You can usually use "auto" as the filesystem type, so when you mount the drive the filesystem gets automatically detected (normally). If it does not get automatically mounted when you plug the cable in, then add the information about it into your /etc/fstab file; for this you'll need to know two things: 1) where you want it to be mounted (in which directory will you want to see it's contents) and 2) what is the device file (a special file in /dev directory) called. The 2nd question is most of the time the "harder" one, but you could try guessing: for usb hard drives it's usually (but not always) sda1, sda2, sda3, or something like it (second usb hard drive would be sdb1, sdb2, ..., in a normal situation).
First when you plug the cable in, open up a console and do
and when it gets to the bottom, read the last 10 or so lines, for information if your drive was seen (you should see text that tells the name of the drive, some usb info etc., and some device name, like sda or sdb - this is the part we need). Now let's say you read the lines from dmesg and it said something about "sda" there. Let's also say you want the drive to be mounted in /mnt/usbdrive (change this to what you really want).
First, create the mount directory where the drive will show it's contents:
second, get superuser rights if you're not logged in as root:
when asked for password, type in the root password (it won't show you any letters or *s or small circles or anything, so don't wait to see any while typing) and hit enter. Then, open up a text editor of your choise and /etc/fstab in it (gedit, nano, vim, joe, emacs, kwrite, what ever you like - launch it from the command line so it's opened with super user rights):
go to the bottom and write a line like this:
/dev/sda1 /mnt/usbdrive auto rw,users,auto,umask=0222 0 0
where sda1 is the device file (you might have to change it), /mnt/usbdrive is the mount place you created, first "auto" tells fstab you want it to detect the filesystem, the comma-separated list is a list of options (read-write, users can unmount it too, it gets automatically mounted at bootup, everyone can access it not just root), and the last two zeroes..well, you can read more about them issuing man fstab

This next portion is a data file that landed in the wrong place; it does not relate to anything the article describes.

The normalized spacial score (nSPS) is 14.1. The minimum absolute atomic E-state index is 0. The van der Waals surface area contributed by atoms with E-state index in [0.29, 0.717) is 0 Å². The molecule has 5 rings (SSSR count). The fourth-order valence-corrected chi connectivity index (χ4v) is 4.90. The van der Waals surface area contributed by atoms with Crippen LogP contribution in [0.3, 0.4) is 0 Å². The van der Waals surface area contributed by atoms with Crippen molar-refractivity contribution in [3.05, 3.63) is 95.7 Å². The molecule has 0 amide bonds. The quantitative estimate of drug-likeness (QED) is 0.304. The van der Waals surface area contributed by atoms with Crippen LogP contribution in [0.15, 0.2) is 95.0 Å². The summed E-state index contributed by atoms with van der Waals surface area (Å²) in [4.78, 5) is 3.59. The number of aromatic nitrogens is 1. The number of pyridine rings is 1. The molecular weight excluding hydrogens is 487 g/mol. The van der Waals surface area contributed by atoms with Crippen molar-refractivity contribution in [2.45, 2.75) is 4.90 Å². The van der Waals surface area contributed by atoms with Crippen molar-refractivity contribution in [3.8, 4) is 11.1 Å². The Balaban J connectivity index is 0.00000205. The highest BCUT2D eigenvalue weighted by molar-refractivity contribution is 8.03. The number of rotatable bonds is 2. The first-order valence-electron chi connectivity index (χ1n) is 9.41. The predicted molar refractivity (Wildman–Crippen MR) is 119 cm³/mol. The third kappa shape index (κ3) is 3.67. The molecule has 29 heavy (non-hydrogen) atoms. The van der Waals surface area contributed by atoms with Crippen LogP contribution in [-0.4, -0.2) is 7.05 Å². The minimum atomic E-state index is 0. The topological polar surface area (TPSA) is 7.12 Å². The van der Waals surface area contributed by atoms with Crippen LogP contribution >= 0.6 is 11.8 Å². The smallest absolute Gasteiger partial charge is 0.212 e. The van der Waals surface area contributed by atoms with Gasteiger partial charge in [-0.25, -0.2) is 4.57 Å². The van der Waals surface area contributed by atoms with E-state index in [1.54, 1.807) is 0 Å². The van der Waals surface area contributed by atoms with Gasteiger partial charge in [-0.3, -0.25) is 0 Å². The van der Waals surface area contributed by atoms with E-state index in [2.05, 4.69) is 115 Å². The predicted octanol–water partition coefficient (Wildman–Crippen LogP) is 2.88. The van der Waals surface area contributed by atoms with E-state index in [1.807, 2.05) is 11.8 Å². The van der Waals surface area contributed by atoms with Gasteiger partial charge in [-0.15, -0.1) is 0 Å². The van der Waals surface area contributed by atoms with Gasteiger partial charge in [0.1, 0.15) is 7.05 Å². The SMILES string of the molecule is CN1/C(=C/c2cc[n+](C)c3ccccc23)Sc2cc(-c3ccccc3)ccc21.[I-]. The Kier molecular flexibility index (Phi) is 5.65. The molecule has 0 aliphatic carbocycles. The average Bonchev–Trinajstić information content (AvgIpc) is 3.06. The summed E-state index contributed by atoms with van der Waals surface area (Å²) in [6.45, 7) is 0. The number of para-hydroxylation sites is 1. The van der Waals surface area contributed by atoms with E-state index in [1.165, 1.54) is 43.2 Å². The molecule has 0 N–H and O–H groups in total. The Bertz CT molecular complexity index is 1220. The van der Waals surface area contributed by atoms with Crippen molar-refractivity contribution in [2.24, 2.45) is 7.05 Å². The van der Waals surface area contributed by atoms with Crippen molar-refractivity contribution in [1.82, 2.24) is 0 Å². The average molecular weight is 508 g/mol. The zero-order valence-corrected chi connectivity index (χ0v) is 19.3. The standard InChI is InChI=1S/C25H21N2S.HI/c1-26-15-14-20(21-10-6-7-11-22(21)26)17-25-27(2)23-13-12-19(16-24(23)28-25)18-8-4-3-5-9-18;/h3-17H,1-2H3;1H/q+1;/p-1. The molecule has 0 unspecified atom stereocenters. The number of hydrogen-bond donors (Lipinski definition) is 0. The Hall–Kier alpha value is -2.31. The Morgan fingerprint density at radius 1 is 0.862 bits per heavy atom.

, just write them now.
After you've saved, simply try:
and if you get no output, you're fine. Next bootup your drive is there automatically every time. BUT if you did get output, a line that tells you sda1 is not found or something, then something's wrong. Most of the time the problem is that the device file is wrong (this is why you read dmesg output to figure it out). Then open up /etc/fstab file again, change sda1 to sda2 or sda4 or whatever you think it should be. dmesg
output is of great help finding this out.
Once you get this done, you don't have to worry about it again, it's there. Nowadays people have nice things like automounters so they don't have to do this even, but adding new drives to fstab is always a sure way.
EDIT: about the dev filenames. sda is normally assigned to an usb or scsi device, and the number (sda1, sda2, sda3 etc.) depends on the device, most of the time it's 1 for the first device, 2 for the second etc. Also, when dealing with harddisks, first disk should get sda, second sdb and so on. Like hda for a primary "normal" harddisk, hdb for a secondary "normal" harddisk etc. The two names I've seen most often are sda1
(I can't tell why it's just sda4 and not sda2, for example, but that's what my devices have always been, or at least almost always - so sda1 and sda4 are good tries if you start guessing).